(A is the small platform referred to in report, B is second rung of ladder)
The investigation revealed the victim had been working on a smaller printing press for the past couple of years. The placement of the steps on the left side and right side on the smaller press have a vertical difference of approximately 6". On the larger press, the one victim had only worked on a short time, the difference in the vertical placement of the second ladder rung and the step is approximately 13". It is possible the victim was so used to the placement of the steps on the smaller printing press, that he put his foot where he thought the step was. Possibly when he shifted his weight to that foot and realized the step was not there he lost his balance and fell.
A co-worker stated the victim was wearing slick-soled tennis shoes at the time of the incident. This may have contributed to his fall.
CAUSE OF DEATH:
The cause of death as listed on the death certificate was ventricular fibrillation.
Recommendation #1: Ensure workers are familiar with the difference in equipment that is similar but not identical, before working on other than their normal equipment.
Discussion: The victim had been working on a different, smaller printing press for the previous two years. The press he was working on when the incident occurred was larger than the one he was used to and the vertical distance between the steps on the left and right side of the press was greater on the incident press. It is possible the victim was used to the distance on the previous press he had worked on and misjudged his step. Workers must maintain situational awareness at all times and be familiar with the equipment they are working on.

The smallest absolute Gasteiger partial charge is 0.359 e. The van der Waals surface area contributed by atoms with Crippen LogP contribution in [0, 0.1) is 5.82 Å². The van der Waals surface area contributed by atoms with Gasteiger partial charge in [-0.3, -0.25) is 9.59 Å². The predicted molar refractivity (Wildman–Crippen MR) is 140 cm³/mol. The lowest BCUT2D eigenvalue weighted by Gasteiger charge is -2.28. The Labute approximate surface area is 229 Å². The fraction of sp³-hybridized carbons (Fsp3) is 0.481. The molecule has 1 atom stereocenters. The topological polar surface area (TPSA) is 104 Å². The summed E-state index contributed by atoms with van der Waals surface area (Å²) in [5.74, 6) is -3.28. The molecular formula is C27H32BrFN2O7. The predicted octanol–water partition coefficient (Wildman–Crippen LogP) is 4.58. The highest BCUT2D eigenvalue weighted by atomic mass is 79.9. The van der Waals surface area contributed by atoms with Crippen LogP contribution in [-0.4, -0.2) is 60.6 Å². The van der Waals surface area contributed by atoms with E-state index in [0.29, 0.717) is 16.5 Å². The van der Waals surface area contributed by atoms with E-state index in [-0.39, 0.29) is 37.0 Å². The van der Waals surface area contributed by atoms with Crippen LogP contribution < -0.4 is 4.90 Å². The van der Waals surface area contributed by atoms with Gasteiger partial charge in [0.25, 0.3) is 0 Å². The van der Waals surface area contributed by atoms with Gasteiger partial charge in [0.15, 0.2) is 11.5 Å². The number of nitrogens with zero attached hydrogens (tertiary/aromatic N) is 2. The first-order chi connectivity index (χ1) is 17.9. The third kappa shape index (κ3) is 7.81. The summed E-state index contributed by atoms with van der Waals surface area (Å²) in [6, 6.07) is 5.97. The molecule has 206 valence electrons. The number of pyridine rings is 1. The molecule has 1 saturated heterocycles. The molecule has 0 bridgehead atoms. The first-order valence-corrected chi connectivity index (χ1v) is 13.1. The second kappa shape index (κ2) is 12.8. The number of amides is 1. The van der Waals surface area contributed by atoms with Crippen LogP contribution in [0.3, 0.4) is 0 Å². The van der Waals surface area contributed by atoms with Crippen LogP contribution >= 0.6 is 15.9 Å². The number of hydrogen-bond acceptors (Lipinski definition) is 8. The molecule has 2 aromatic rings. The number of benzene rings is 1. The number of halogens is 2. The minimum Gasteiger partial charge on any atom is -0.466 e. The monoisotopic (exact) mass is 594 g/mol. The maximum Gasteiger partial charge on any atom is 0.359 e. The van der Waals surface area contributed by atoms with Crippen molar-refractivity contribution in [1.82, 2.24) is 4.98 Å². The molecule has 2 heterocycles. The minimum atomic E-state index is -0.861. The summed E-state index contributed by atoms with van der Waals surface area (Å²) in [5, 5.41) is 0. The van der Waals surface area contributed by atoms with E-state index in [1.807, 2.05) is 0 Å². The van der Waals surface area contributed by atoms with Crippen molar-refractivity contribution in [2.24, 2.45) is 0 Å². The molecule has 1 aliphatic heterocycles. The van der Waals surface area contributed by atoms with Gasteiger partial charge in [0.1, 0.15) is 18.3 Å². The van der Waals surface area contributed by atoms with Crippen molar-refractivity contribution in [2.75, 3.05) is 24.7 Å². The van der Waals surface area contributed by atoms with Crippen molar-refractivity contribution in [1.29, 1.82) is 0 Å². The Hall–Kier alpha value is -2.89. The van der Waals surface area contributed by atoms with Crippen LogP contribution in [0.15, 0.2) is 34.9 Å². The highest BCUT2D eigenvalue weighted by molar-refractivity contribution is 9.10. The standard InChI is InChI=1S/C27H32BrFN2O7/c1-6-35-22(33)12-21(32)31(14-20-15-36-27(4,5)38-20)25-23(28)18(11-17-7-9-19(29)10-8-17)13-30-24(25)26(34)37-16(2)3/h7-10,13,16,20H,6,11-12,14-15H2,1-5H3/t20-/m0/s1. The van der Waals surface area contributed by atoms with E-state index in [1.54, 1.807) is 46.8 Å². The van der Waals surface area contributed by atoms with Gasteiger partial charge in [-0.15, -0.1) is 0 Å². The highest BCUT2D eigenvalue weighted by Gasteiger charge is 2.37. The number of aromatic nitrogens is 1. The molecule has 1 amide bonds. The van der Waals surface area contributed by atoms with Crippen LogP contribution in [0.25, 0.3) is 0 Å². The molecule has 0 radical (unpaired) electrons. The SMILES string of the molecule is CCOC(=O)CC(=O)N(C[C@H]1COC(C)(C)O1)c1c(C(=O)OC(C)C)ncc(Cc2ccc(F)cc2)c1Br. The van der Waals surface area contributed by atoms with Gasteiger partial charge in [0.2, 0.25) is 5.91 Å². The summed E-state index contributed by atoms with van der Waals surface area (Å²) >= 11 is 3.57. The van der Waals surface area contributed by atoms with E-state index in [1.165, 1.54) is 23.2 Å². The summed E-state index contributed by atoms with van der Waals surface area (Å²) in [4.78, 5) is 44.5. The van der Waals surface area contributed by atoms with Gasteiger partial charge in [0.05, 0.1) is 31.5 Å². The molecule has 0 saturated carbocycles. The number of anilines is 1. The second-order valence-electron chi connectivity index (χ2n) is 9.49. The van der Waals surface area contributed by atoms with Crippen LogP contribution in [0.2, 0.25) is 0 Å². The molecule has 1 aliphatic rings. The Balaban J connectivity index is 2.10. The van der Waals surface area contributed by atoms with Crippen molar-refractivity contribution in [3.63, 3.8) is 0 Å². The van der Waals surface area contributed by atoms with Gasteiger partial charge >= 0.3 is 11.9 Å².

Discussion: The fixed ladder on the incident printing press had three rungs and a side rail which extended beyond the top rung only on the left side. (Figure 2) Had this ladder had a side rail on the right side also, the victim may have been able to arrest his fall, since this was the direction he was falling.
Recommendation #3: Consider requiring the use of non-skid soled shoes when work requires climbing on ladder/equipment.
Discussion: It is possible that with non-skid soled shoes the victim might have been able to get a grip on either the ladder rung, or the step and prevent his fall. It should be noted the employer had a policy which prohibited open-toed shoes and sandals in the workplace. With the inks and other slippery substances in a printing facility a policy for non-skid soled shoes should be considered.
1. Office of the Federal Register National Archives and Records Administration, Code of Federal Regulations, Labor, 29 CFR 1910.27 (b) (2), July 1, 1993.